The Biden administration has publicly released the total number of nuclear weapons in the U.S. stockpile, a sharp reversal of the previous administration’s refusal to do so for the past three years.
“Today, as an act of good faith and a tangible, public demonstration of the U.S. commitment to transparency, we will present data which documents our own record of continued progress toward the achievement of the goals” of the 1968 nuclear Nonproliferation Treaty (NPT), said Bonnie Jenkins, undersecretary of state for arms control and international security, on Oct. 5.
The U.S. stockpile of nuclear warheads was at 3,750 as of September 2020, according to the administration document. This number captures active and inactive warheads, but not the roughly 2,000 retired warheads awaiting dismantlement. The document lists stockpile numbers going back to 1962, including the warhead numbers from the years when the Trump administration refused to declassify the information.
“This number represents an approximate 88 percent reduction in the stockpile from its maximum (31,255) at the end of fiscal year 1967, and an approximate 83 percent reduction from its level (22,217) when the Berlin Wall fell in late 1989,” the document said.
Despite a significant overall reduction, the updated figures show the scale of reductions to the stockpile has diminished in recent years and even reflect a 20 warhead increase between September 2018 and September 2019 under the Trump administration.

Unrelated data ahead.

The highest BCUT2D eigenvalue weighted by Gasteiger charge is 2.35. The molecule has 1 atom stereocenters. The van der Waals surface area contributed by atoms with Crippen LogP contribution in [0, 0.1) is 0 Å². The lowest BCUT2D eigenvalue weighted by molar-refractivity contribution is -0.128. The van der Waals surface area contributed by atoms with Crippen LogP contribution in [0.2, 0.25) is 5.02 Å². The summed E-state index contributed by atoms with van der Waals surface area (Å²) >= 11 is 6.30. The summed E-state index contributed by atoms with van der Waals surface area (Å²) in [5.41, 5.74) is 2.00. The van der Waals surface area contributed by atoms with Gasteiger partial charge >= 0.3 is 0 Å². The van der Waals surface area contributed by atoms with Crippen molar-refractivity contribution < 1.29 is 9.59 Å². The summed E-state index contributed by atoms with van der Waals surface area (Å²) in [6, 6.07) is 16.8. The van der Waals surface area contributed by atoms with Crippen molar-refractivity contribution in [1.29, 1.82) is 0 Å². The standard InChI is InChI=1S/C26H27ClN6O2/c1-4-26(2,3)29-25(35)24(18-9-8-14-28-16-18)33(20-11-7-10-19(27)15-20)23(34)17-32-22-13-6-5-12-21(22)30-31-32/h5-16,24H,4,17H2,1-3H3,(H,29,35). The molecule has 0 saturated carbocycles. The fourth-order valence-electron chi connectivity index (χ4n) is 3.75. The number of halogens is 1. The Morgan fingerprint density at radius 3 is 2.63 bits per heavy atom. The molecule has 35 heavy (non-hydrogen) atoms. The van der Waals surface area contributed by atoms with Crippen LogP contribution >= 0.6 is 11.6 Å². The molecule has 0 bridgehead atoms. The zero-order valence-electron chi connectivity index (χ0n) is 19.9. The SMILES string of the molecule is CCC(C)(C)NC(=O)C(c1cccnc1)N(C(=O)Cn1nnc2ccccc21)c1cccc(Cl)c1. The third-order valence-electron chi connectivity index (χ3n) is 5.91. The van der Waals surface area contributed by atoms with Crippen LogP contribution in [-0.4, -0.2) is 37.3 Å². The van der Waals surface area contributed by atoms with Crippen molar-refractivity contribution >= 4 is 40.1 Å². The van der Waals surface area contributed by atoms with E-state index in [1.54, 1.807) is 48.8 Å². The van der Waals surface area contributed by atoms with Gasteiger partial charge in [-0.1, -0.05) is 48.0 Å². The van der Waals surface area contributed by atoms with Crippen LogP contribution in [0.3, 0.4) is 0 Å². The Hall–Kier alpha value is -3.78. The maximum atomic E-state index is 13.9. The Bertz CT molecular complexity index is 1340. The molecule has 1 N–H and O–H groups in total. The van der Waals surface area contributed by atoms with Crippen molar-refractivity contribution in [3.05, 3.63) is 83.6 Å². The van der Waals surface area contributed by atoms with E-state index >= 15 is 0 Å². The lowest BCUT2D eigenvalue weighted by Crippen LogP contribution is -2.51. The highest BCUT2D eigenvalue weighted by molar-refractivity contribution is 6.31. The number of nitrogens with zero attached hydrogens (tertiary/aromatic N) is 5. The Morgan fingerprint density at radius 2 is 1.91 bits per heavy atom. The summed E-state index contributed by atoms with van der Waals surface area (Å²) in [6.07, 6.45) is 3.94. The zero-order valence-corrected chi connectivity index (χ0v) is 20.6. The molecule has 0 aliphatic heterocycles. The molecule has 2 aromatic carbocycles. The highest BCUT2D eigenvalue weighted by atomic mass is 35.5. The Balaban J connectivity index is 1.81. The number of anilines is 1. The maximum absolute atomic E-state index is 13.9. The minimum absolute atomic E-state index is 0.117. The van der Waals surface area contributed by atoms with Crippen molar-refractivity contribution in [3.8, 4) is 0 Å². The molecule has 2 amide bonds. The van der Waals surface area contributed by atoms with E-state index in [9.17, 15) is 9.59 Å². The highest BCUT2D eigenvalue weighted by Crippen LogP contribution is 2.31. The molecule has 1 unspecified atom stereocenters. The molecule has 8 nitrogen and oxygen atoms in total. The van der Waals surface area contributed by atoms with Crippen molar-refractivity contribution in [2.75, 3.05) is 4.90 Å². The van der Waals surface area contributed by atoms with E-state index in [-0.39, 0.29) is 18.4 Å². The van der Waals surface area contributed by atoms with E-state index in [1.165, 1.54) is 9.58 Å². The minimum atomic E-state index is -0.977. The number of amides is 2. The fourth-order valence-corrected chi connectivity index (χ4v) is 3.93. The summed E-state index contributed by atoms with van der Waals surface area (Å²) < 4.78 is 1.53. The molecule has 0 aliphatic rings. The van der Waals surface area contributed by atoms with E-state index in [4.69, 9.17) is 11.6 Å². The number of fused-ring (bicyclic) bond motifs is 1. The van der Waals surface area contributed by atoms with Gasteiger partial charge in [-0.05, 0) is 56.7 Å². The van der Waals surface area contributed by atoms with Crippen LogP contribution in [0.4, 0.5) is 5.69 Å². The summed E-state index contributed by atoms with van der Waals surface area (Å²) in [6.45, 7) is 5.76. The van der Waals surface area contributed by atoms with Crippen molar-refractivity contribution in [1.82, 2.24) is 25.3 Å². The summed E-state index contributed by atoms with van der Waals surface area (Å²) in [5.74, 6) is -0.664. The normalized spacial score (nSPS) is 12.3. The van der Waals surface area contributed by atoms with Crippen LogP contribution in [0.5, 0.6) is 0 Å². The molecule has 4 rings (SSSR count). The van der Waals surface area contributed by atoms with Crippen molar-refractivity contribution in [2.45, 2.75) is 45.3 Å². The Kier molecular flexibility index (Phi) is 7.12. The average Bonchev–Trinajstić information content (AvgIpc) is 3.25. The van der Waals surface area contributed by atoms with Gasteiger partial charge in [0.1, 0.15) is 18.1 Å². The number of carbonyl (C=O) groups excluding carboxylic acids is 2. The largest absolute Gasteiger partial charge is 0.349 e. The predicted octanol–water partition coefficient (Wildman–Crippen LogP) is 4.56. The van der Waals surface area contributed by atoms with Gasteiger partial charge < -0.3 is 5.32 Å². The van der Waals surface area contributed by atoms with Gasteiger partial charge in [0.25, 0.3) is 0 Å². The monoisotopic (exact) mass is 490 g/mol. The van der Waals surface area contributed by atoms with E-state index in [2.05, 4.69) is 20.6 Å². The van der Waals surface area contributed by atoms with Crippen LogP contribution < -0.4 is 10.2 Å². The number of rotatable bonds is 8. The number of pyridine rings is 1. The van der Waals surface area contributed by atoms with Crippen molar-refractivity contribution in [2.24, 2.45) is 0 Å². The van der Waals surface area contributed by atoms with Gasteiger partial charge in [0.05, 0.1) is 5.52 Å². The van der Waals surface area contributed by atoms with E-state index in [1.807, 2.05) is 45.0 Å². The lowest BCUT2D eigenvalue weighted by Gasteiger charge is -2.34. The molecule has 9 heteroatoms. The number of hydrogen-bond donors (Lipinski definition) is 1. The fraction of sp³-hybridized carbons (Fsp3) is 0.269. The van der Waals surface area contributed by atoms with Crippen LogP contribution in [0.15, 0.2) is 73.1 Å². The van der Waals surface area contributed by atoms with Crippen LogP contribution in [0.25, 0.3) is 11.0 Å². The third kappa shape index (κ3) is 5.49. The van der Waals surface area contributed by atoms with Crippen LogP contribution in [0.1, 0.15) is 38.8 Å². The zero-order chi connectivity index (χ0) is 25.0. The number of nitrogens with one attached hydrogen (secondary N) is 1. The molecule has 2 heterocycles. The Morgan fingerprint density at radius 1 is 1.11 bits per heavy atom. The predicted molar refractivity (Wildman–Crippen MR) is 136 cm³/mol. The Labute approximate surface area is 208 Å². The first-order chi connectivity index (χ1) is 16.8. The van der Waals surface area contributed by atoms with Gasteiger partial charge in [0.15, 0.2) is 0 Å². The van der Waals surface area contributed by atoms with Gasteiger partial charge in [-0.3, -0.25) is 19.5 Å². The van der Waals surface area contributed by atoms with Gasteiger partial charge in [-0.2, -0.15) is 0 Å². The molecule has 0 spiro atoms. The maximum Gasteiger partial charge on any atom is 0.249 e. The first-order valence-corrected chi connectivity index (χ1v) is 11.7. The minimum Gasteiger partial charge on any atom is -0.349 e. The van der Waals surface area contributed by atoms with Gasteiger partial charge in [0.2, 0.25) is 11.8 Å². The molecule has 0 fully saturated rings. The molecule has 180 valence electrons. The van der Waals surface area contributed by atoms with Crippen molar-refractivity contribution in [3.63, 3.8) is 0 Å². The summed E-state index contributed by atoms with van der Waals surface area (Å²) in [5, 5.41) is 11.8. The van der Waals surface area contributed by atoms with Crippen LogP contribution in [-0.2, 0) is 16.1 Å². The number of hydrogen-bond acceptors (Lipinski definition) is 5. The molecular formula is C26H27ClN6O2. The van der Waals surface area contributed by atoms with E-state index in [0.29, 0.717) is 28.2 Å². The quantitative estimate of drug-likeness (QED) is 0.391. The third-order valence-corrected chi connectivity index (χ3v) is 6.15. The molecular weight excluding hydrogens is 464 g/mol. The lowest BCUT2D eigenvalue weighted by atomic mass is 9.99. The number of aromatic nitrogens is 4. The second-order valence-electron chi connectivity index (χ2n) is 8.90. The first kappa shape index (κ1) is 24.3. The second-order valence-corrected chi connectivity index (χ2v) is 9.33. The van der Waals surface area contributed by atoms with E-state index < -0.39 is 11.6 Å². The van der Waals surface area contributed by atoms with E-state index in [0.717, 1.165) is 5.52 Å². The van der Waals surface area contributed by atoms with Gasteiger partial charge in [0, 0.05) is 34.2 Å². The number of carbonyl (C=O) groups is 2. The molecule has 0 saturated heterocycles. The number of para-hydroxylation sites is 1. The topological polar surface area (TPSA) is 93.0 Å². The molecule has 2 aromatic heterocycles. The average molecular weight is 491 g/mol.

The Biden administration also disclosed how many nuclear warheads the Energy Department has dismantled each year since 1994, for a total of 11,683. The Obama administration decided in 2010, for the first time, to release the entire history of the size of the U.S. nuclear weapons stockpile. The Trump administration declassified the stockpile data for 2017, but did not do so again for the following years.
On Oct. 6, Rose Gottemoeller, chief U.S. negotiator for the 2010 New Strategic Arms Reduction Treaty, praised the Biden moves, saying that “such transparency measures are going to be crucial for future nuclear arms reductions.” But Sen. Jim Risch (R-Idaho), ranking member on the Senate Foreign Relations Committee, lambasted the decision in an Oct. 5 statement: “China and Russia failed to reciprocate any transparency when the United States did this during the Obama era, and instead embarked on major, opaque expansions and modernizations of their nuclear forces.”